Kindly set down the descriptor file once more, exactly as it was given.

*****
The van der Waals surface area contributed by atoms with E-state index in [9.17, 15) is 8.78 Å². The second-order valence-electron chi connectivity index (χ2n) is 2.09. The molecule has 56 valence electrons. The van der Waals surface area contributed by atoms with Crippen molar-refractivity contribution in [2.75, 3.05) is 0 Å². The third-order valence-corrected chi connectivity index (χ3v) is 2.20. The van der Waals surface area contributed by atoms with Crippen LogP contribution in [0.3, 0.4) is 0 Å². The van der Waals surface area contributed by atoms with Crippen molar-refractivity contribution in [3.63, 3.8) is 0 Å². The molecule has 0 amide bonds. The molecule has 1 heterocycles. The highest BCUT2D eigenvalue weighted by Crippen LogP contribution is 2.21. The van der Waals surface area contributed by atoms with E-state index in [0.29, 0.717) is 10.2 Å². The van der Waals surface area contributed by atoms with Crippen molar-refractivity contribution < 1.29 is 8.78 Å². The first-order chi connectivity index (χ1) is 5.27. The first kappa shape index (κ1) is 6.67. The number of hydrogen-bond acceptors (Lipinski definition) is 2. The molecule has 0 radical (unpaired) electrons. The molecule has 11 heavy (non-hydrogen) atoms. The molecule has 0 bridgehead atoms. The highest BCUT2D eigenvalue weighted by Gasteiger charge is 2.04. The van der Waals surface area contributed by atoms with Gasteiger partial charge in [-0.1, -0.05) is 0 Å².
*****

The van der Waals surface area contributed by atoms with E-state index in [9.17, 15) is 8.78 Å². The second-order valence-electron chi connectivity index (χ2n) is 2.09. The molecule has 56 valence electrons. The van der Waals surface area contributed by atoms with Crippen molar-refractivity contribution in [2.75, 3.05) is 0 Å². The third-order valence-corrected chi connectivity index (χ3v) is 2.20. The van der Waals surface area contributed by atoms with Crippen LogP contribution in [0.3, 0.4) is 0 Å². The van der Waals surface area contributed by atoms with Crippen molar-refractivity contribution in [3.63, 3.8) is 0 Å². The molecule has 0 amide bonds. The molecule has 1 heterocycles. The highest BCUT2D eigenvalue weighted by Crippen LogP contribution is 2.21. The van der Waals surface area contributed by atoms with E-state index in [0.29, 0.717) is 10.2 Å². The van der Waals surface area contributed by atoms with Crippen molar-refractivity contribution < 1.29 is 8.78 Å². The first-order chi connectivity index (χ1) is 5.27. The first kappa shape index (κ1) is 6.67. The number of hydrogen-bond acceptors (Lipinski definition) is 2. The molecule has 0 radical (unpaired) electrons. The molecule has 11 heavy (non-hydrogen) atoms. The molecule has 0 bridgehead atoms. The highest BCUT2D eigenvalue weighted by Gasteiger charge is 2.04. The van der Waals surface area contributed by atoms with Gasteiger partial charge in [-0.1, -0.05) is 0 Å².